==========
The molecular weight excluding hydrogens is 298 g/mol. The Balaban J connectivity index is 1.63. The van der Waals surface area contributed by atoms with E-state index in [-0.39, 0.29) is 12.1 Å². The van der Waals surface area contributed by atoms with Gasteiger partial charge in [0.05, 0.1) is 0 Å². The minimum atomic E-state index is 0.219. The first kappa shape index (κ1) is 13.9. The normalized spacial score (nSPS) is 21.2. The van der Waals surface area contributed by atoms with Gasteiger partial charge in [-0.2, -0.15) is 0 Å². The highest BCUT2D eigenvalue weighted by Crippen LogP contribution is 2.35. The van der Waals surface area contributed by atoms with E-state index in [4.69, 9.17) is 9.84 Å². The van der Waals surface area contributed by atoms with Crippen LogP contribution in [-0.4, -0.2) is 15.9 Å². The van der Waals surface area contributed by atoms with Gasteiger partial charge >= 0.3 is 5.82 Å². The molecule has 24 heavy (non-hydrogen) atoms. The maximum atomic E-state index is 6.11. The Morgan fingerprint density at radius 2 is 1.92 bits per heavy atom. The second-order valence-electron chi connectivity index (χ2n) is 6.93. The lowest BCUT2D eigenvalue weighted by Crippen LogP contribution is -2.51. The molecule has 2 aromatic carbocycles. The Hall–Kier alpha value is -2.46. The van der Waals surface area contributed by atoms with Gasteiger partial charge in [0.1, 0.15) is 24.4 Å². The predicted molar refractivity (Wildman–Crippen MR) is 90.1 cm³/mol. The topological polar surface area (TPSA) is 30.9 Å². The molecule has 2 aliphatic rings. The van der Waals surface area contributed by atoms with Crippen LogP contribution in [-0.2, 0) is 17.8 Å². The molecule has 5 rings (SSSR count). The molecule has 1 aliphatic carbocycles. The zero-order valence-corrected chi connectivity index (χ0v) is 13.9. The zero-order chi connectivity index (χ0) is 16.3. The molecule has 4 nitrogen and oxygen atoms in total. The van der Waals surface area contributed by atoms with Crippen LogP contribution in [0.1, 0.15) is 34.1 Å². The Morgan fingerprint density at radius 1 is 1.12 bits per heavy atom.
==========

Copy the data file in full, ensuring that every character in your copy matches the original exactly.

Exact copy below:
The molecular weight excluding hydrogens is 298 g/mol. The Balaban J connectivity index is 1.63. The van der Waals surface area contributed by atoms with E-state index in [-0.39, 0.29) is 12.1 Å². The van der Waals surface area contributed by atoms with Gasteiger partial charge in [0.05, 0.1) is 0 Å². The minimum atomic E-state index is 0.219. The first kappa shape index (κ1) is 13.9. The normalized spacial score (nSPS) is 21.2. The van der Waals surface area contributed by atoms with Gasteiger partial charge in [-0.2, -0.15) is 0 Å². The highest BCUT2D eigenvalue weighted by Crippen LogP contribution is 2.35. The van der Waals surface area contributed by atoms with E-state index in [4.69, 9.17) is 9.84 Å². The van der Waals surface area contributed by atoms with Crippen LogP contribution in [-0.4, -0.2) is 15.9 Å². The van der Waals surface area contributed by atoms with Gasteiger partial charge >= 0.3 is 5.82 Å². The molecule has 24 heavy (non-hydrogen) atoms. The maximum atomic E-state index is 6.11. The Morgan fingerprint density at radius 2 is 1.92 bits per heavy atom. The second-order valence-electron chi connectivity index (χ2n) is 6.93. The lowest BCUT2D eigenvalue weighted by Crippen LogP contribution is -2.51. The molecule has 2 aromatic carbocycles. The Hall–Kier alpha value is -2.46. The van der Waals surface area contributed by atoms with Gasteiger partial charge in [0.1, 0.15) is 24.4 Å². The predicted molar refractivity (Wildman–Crippen MR) is 90.1 cm³/mol. The topological polar surface area (TPSA) is 30.9 Å². The molecule has 2 aliphatic rings. The van der Waals surface area contributed by atoms with Crippen LogP contribution in [-0.2, 0) is 17.8 Å². The molecule has 5 rings (SSSR count). The molecule has 1 aliphatic carbocycles. The zero-order valence-corrected chi connectivity index (χ0v) is 13.9. The zero-order chi connectivity index (χ0) is 16.3. The molecule has 4 nitrogen and oxygen atoms in total. The van der Waals surface area contributed by atoms with Crippen LogP contribution in [0.1, 0.15) is 34.1 Å². The Morgan fingerprint density at radius 1 is 1.12 bits per heavy atom.